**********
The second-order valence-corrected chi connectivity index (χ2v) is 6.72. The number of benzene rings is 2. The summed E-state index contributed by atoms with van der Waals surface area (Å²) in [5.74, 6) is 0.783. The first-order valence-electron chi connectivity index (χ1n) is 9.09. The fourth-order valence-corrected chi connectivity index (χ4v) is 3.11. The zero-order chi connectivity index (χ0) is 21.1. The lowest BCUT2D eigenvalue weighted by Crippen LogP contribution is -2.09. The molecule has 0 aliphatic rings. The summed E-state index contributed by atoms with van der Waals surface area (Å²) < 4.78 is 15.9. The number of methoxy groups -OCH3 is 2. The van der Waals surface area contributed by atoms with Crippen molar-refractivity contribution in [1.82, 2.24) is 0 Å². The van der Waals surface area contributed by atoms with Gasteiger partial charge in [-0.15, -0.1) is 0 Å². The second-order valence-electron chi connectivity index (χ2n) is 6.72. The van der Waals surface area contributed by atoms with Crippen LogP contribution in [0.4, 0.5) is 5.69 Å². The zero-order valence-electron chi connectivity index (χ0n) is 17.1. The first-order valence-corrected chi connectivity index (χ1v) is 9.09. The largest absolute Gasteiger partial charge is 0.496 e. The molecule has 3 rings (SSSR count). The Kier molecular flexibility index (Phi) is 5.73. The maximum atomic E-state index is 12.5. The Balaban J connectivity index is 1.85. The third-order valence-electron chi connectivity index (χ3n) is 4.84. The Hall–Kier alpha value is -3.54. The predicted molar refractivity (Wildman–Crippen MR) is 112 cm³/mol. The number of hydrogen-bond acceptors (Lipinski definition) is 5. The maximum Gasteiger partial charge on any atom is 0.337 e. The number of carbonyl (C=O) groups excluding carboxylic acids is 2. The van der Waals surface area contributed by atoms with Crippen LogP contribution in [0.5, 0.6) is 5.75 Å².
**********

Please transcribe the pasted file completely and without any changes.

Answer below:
The second-order valence-corrected chi connectivity index (χ2v) is 6.72. The number of benzene rings is 2. The summed E-state index contributed by atoms with van der Waals surface area (Å²) in [5.74, 6) is 0.783. The first-order valence-electron chi connectivity index (χ1n) is 9.09. The fourth-order valence-corrected chi connectivity index (χ4v) is 3.11. The zero-order chi connectivity index (χ0) is 21.1. The lowest BCUT2D eigenvalue weighted by Crippen LogP contribution is -2.09. The molecule has 0 aliphatic rings. The summed E-state index contributed by atoms with van der Waals surface area (Å²) < 4.78 is 15.9. The number of methoxy groups -OCH3 is 2. The van der Waals surface area contributed by atoms with Crippen molar-refractivity contribution in [1.82, 2.24) is 0 Å². The van der Waals surface area contributed by atoms with Gasteiger partial charge in [-0.15, -0.1) is 0 Å². The second-order valence-electron chi connectivity index (χ2n) is 6.72. The van der Waals surface area contributed by atoms with Crippen LogP contribution in [0.4, 0.5) is 5.69 Å². The zero-order valence-electron chi connectivity index (χ0n) is 17.1. The first-order valence-corrected chi connectivity index (χ1v) is 9.09. The largest absolute Gasteiger partial charge is 0.496 e. The molecule has 3 rings (SSSR count). The Kier molecular flexibility index (Phi) is 5.73. The maximum atomic E-state index is 12.5. The Balaban J connectivity index is 1.85. The third-order valence-electron chi connectivity index (χ3n) is 4.84. The Hall–Kier alpha value is -3.54. The predicted molar refractivity (Wildman–Crippen MR) is 112 cm³/mol. The number of hydrogen-bond acceptors (Lipinski definition) is 5. The maximum Gasteiger partial charge on any atom is 0.337 e. The number of carbonyl (C=O) groups excluding carboxylic acids is 2. The van der Waals surface area contributed by atoms with Crippen LogP contribution in [0.5, 0.6) is 5.75 Å².